Photostory #322: Western Canadian Apiculture in Clover: Prairie Honey -- Growing Beehive of Industry
National Film Board of Canada
October 16, 1962
Canadian Museum of Contemporary Photography fonds, National Gallery of Canada Library and Archives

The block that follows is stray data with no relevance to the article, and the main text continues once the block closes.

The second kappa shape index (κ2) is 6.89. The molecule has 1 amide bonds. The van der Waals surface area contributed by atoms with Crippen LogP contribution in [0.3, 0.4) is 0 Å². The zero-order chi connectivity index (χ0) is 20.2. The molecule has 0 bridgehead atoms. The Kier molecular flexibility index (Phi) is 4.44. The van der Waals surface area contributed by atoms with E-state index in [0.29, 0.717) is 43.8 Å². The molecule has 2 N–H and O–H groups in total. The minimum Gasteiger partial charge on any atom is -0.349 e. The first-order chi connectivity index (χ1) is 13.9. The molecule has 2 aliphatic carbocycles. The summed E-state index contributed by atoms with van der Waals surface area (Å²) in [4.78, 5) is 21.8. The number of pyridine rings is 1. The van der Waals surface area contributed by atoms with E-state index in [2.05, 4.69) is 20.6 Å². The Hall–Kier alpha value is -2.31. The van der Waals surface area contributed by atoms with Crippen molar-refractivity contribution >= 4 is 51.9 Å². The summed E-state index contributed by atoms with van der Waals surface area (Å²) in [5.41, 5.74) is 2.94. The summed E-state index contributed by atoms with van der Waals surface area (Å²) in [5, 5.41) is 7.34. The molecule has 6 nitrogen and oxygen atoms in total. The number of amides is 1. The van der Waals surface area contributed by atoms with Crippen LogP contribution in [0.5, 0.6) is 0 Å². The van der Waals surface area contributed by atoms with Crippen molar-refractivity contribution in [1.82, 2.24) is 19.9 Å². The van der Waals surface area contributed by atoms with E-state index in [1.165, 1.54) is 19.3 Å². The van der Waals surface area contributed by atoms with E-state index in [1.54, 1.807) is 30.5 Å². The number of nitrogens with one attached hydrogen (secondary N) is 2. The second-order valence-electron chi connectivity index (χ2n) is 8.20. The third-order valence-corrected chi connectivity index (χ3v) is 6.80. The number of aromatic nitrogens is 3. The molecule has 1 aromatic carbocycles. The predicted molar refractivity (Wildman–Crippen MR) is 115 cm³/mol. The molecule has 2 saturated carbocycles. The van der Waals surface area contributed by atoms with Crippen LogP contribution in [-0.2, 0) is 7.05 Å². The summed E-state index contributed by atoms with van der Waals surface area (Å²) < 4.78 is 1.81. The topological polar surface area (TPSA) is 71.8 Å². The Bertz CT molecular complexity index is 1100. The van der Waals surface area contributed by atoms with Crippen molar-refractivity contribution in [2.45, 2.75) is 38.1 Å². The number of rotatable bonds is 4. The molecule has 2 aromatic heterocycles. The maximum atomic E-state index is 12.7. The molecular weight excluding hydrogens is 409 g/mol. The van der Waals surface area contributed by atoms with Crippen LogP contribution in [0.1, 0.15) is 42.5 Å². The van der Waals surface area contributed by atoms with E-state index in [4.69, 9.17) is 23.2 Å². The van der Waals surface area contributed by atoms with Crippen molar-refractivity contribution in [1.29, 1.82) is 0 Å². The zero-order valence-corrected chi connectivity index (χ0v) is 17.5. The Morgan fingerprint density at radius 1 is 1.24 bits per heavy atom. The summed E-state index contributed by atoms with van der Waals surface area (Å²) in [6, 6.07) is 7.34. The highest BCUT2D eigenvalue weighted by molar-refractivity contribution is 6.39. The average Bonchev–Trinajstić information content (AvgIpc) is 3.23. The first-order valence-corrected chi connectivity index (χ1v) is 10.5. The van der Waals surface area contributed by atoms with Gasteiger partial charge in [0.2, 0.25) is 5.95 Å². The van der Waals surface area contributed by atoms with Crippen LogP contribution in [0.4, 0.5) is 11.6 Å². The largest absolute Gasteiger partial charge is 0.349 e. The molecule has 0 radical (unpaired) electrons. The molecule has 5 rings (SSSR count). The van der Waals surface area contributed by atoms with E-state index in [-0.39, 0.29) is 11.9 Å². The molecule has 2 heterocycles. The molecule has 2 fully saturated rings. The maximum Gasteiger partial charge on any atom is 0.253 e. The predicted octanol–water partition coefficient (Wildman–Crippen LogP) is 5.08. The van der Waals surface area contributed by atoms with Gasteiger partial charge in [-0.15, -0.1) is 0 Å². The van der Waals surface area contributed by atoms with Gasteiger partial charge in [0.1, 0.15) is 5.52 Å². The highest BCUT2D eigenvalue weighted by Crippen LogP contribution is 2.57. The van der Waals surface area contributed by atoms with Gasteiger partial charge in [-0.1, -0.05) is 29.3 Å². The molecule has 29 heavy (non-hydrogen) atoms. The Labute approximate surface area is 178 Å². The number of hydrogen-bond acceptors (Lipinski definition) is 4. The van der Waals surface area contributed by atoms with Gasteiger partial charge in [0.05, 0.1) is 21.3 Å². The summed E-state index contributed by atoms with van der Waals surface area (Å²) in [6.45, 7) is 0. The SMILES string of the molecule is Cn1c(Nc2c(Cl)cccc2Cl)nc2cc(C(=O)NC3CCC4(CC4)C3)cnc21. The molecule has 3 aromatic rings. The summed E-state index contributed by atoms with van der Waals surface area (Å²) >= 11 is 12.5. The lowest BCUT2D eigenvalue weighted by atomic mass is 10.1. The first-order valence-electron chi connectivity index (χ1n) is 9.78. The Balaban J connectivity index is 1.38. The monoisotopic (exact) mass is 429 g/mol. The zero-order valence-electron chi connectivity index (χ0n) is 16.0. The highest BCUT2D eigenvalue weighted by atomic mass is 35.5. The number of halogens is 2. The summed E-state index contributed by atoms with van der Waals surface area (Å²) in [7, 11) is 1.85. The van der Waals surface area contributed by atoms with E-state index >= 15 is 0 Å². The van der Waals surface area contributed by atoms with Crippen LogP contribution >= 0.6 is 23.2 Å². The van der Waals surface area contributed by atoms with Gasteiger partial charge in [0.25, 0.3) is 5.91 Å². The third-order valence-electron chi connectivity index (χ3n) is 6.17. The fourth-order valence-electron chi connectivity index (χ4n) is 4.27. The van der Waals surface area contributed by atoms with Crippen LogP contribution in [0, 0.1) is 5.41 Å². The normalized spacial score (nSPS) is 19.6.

Canada's busiest bees are buzzing across the three Prairie Provinces. The fertile flatlands reaching from Alberta's foothills to eastern Manitoba's dense bushland have been blown for decades as a rich world granary and beef-cattle range, have more recently become equally famous for mineral-industrial wealth and other more varied types of farming. Now the prairies can lay claim to another title of plenty -- a land flowing with oil and honey. As in the black liquid gold of the oil wells, so Alberta also leads in producing the golden liquid of the bee -- last year becoming Canada's top honey-producing province. Across the prairies more than 4,000 western beekeepers have boosted their combined honey production more than 30 per cent in recent years to an annual crop of 20 million pounds -- two-thirds of the national total. Increased production is due to better management, modern processing, a growing demand for this staple food of the Druids and Ancients of pre-historic times. High quality of Canadian honey leads to its export to such countries as Britain, Poland, West Germany, Greece, the West Indies, assures rising domestic sales of mankind's oldest, most-fabled health food -- the nectar of nature in flowery full bloom.